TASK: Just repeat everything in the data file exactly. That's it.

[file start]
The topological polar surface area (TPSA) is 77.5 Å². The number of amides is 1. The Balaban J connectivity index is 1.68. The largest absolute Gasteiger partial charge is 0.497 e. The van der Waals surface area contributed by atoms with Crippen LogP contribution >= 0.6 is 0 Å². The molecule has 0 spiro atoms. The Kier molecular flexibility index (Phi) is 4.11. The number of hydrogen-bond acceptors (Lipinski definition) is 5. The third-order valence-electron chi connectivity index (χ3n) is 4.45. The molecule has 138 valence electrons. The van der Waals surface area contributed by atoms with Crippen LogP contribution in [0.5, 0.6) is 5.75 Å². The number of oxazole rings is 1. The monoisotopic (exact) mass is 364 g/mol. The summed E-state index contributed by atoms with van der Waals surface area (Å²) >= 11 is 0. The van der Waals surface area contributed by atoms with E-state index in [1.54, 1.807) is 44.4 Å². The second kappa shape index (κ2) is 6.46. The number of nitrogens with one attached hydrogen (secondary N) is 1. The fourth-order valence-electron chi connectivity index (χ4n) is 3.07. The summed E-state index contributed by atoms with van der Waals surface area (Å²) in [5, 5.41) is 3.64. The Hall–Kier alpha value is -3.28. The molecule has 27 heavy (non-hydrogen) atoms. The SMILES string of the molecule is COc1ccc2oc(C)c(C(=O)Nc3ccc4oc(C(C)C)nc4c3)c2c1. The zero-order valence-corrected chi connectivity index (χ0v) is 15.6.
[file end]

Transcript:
The topological polar surface area (TPSA) is 77.5 Å². The number of amides is 1. The Balaban J connectivity index is 1.68. The largest absolute Gasteiger partial charge is 0.497 e. The van der Waals surface area contributed by atoms with Crippen LogP contribution >= 0.6 is 0 Å². The molecule has 0 spiro atoms. The Kier molecular flexibility index (Phi) is 4.11. The number of hydrogen-bond acceptors (Lipinski definition) is 5. The third-order valence-electron chi connectivity index (χ3n) is 4.45. The molecule has 138 valence electrons. The van der Waals surface area contributed by atoms with Crippen LogP contribution in [0.5, 0.6) is 5.75 Å². The number of oxazole rings is 1. The monoisotopic (exact) mass is 364 g/mol. The summed E-state index contributed by atoms with van der Waals surface area (Å²) >= 11 is 0. The van der Waals surface area contributed by atoms with E-state index in [1.54, 1.807) is 44.4 Å². The second kappa shape index (κ2) is 6.46. The number of nitrogens with one attached hydrogen (secondary N) is 1. The fourth-order valence-electron chi connectivity index (χ4n) is 3.07. The summed E-state index contributed by atoms with van der Waals surface area (Å²) in [5, 5.41) is 3.64. The Hall–Kier alpha value is -3.28. The molecule has 27 heavy (non-hydrogen) atoms. The SMILES string of the molecule is COc1ccc2oc(C)c(C(=O)Nc3ccc4oc(C(C)C)nc4c3)c2c1. The zero-order valence-corrected chi connectivity index (χ0v) is 15.6.